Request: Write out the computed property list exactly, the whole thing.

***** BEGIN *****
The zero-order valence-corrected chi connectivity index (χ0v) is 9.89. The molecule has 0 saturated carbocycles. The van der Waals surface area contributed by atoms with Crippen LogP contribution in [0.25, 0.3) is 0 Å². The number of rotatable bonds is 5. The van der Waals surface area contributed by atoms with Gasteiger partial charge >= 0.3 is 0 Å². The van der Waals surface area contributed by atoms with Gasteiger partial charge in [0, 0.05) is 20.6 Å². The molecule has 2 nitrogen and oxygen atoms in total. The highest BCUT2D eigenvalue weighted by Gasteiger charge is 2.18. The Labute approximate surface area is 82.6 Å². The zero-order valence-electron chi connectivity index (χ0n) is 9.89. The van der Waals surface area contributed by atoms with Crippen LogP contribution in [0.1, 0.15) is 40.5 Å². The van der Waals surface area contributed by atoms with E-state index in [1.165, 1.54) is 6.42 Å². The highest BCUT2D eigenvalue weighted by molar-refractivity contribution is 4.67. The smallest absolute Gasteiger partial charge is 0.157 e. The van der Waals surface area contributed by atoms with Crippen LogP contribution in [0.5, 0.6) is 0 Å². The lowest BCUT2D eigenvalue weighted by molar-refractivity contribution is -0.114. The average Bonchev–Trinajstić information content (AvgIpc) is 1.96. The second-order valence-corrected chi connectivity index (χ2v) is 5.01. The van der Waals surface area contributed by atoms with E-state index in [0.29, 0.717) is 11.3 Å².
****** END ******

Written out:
The zero-order valence-corrected chi connectivity index (χ0v) is 9.89. The molecule has 0 saturated carbocycles. The van der Waals surface area contributed by atoms with Crippen LogP contribution in [0.25, 0.3) is 0 Å². The number of rotatable bonds is 5. The van der Waals surface area contributed by atoms with Gasteiger partial charge >= 0.3 is 0 Å². The van der Waals surface area contributed by atoms with Gasteiger partial charge in [0, 0.05) is 20.6 Å². The molecule has 2 nitrogen and oxygen atoms in total. The highest BCUT2D eigenvalue weighted by Gasteiger charge is 2.18. The Labute approximate surface area is 82.6 Å². The zero-order valence-electron chi connectivity index (χ0n) is 9.89. The van der Waals surface area contributed by atoms with Crippen LogP contribution in [0.1, 0.15) is 40.5 Å². The van der Waals surface area contributed by atoms with E-state index in [1.165, 1.54) is 6.42 Å². The highest BCUT2D eigenvalue weighted by molar-refractivity contribution is 4.67. The smallest absolute Gasteiger partial charge is 0.157 e. The van der Waals surface area contributed by atoms with Crippen LogP contribution in [0.5, 0.6) is 0 Å². The lowest BCUT2D eigenvalue weighted by molar-refractivity contribution is -0.114. The average Bonchev–Trinajstić information content (AvgIpc) is 1.96. The second-order valence-corrected chi connectivity index (χ2v) is 5.01. The van der Waals surface area contributed by atoms with E-state index in [0.29, 0.717) is 11.3 Å².